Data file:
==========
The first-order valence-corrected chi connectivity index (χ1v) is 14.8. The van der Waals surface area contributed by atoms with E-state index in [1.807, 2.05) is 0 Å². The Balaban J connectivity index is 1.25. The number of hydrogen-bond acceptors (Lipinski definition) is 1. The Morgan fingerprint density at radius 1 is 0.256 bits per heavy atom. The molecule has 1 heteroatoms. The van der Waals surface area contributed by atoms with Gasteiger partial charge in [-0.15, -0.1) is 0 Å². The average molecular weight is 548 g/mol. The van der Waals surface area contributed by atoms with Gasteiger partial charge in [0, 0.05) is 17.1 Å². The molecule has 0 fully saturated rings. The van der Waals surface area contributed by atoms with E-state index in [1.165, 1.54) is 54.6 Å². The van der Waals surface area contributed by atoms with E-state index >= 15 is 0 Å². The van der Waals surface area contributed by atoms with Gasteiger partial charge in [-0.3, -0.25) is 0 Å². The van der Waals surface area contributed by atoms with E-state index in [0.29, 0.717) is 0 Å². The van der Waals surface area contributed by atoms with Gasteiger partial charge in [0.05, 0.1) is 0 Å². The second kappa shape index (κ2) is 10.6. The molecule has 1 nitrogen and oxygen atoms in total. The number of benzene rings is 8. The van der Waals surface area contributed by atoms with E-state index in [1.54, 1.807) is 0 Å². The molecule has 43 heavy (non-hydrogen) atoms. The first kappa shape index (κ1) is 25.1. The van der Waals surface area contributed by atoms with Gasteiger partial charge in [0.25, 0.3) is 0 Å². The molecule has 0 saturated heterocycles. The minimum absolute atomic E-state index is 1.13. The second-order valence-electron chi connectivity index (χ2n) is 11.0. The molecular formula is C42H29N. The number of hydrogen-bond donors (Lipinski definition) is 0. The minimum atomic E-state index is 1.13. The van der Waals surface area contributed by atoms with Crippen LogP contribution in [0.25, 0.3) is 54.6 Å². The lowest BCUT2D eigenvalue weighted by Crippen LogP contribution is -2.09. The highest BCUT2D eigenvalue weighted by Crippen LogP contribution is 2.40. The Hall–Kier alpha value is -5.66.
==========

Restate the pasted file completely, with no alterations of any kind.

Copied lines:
The first-order valence-corrected chi connectivity index (χ1v) is 14.8. The van der Waals surface area contributed by atoms with E-state index in [1.807, 2.05) is 0 Å². The Balaban J connectivity index is 1.25. The number of hydrogen-bond acceptors (Lipinski definition) is 1. The Morgan fingerprint density at radius 1 is 0.256 bits per heavy atom. The molecule has 1 heteroatoms. The van der Waals surface area contributed by atoms with Gasteiger partial charge in [-0.15, -0.1) is 0 Å². The average molecular weight is 548 g/mol. The van der Waals surface area contributed by atoms with Gasteiger partial charge in [0, 0.05) is 17.1 Å². The molecule has 0 fully saturated rings. The van der Waals surface area contributed by atoms with E-state index in [1.165, 1.54) is 54.6 Å². The van der Waals surface area contributed by atoms with E-state index >= 15 is 0 Å². The van der Waals surface area contributed by atoms with Gasteiger partial charge in [-0.3, -0.25) is 0 Å². The van der Waals surface area contributed by atoms with E-state index in [0.29, 0.717) is 0 Å². The van der Waals surface area contributed by atoms with Gasteiger partial charge in [0.05, 0.1) is 0 Å². The second kappa shape index (κ2) is 10.6. The molecule has 1 nitrogen and oxygen atoms in total. The number of benzene rings is 8. The van der Waals surface area contributed by atoms with E-state index in [1.54, 1.807) is 0 Å². The molecule has 43 heavy (non-hydrogen) atoms. The first kappa shape index (κ1) is 25.1. The van der Waals surface area contributed by atoms with Gasteiger partial charge in [0.25, 0.3) is 0 Å². The molecule has 0 saturated heterocycles. The minimum absolute atomic E-state index is 1.13. The second-order valence-electron chi connectivity index (χ2n) is 11.0. The molecular formula is C42H29N. The number of hydrogen-bond donors (Lipinski definition) is 0. The minimum atomic E-state index is 1.13. The van der Waals surface area contributed by atoms with Crippen LogP contribution in [0.25, 0.3) is 54.6 Å². The lowest BCUT2D eigenvalue weighted by Crippen LogP contribution is -2.09. The highest BCUT2D eigenvalue weighted by Crippen LogP contribution is 2.40. The Hall–Kier alpha value is -5.66.